Canada’s spy agency was concerned extremists might commit violence and recruit members when the Freedom Convoy rolled into Ottawa earlier this year, its director told lawmakers on Tuesday night.
But David Vigneault, director of the Canadian Security Intelligence Service (CSIS), said he could not provide specific examples, citing classified intelligence.
“We have seen a number of individuals, who were of concern to CSIS prior to the convoy, being engaged online and also in person in the context of the convoy,” Vigneault said while testifying before a special joint committee investigating the invocation of the Emergencies Act in February, in response to the protests that occupied blocks of downtown Ottawa for weeks.
“The concern we had with the convoy, at the outset and throughout, was the fact that we have seen in Canada, in other jurisdictions, violent extremists using these protests and demonstrations to engage in acts of violence, to recruit members, to be able to spread their ideology further,
CSIS was also concerned about the risk of lone actors, who would “be engaged in violence spontaneously,” Vigneault said.
“This is what we were focusing our activities during the convoy and providing information to law enforcement.”
The never-before-used law gave temporary powers to deal with the blockades and protests against pandemic restrictions. It defines a qualifying emergency as something that “arises from threats to the security of Canada.”
Vigneault said every day the agency is uncovering and investigating threats to the security of Canada, including “a rise in anti-authority, violent rhetoric, particularly as it relates to public health measures.”
He said CSIS was aware of the “opportunities that large gatherings and protest” offer for violence and recruitment to ideologically motivated violent extremism (IMVE), a broad term used by the agency to cover various grievances including those from far-right, anti-authority and anti-government, and racist groups.
One of the concerns for the agency was a memorandum of understanding issued by Canada Unity, one of the groups organizing the convoy, calling on the Governor General and the Senate of Canada to form a new government with the protesters themselves.
“Our assessment of the manifesto was obviously something of concern,” said Vigneault.
RCMP Commissioner Brenda Lucki told the committee the Mounties provided additional protective protection to Gov. Gen. Mary Simon because of the MOU.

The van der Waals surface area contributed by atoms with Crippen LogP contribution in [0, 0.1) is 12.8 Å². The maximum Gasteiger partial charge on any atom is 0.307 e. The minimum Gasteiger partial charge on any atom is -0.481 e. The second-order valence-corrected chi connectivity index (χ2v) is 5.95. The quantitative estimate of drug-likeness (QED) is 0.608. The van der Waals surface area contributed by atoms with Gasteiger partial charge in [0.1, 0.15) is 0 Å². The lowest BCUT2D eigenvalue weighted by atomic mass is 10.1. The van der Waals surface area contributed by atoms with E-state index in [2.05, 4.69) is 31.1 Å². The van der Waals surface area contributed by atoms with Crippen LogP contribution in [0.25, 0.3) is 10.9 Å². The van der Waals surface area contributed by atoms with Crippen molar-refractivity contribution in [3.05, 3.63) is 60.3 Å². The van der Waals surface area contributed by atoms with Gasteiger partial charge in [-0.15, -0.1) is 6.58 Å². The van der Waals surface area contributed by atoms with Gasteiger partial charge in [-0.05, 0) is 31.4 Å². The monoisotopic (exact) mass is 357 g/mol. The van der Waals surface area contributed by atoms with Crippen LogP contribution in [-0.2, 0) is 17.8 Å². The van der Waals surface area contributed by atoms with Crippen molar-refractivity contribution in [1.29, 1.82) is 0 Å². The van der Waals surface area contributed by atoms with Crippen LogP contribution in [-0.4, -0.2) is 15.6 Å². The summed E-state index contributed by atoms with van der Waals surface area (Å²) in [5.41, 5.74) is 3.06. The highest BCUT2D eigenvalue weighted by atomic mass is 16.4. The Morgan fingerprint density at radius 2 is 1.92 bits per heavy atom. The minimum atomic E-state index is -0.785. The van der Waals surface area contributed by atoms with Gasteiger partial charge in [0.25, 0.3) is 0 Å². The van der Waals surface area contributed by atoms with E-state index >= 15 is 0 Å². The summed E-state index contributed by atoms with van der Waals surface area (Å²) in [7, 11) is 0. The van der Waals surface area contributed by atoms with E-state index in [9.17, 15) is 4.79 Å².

Not a policing failure: RCMP commissioner
The Emergencies Act authorized a ban on travel to protest zones, prohibited people from bringing minors to unlawful assemblies and allowed banks to freeze the accounts of some of those involved in the protests. It also enabled the RCMP to enforce municipal bylaws and provincial offenses where required.
At the time, Prime Minister Justin Trudeau argued its use was necessary to address “serious challenges to law enforcement’s ability to effectively enforce the law.”
But that reasoning has been questioned by the opposition and other critics who have asked whether other measures, including policing tactics, could have been used.
Lucki said she involved in conversations about triggering the act a week before it was invoked on Feb. 14, but that she never asked for it.
Pressed repeatedly about why police couldn’t act sooner, Lucki said the act gave her officers, and those of the Ottawa police, different enforcement abilities — like compelling tow trucks to help move vehicles.
“This was a different type of protest where people weren’t leaving,” she said.
Senator questions policing decisions
She said she didn’t think the event was a failure in policing, despite several senators and MPs on the committee suggesting the opposite.
“In my view, the actions by police prior to the invocation of the act demonstrated a series of police failures, not willful failures, but the inability of police to contain and act appropriately in reducing the occupation here in Ottawa,” said Sen. Peter Harder.
“I find it surprising that you would say that there has been no failure of policing in respect of these incidences.”
Tuesday’s committee is separate from an inquiry, lead by former Ontario Superior Court justice Paul Rouleau, that will look into the events that led to the Emergencies Act being invoked and make recommendations.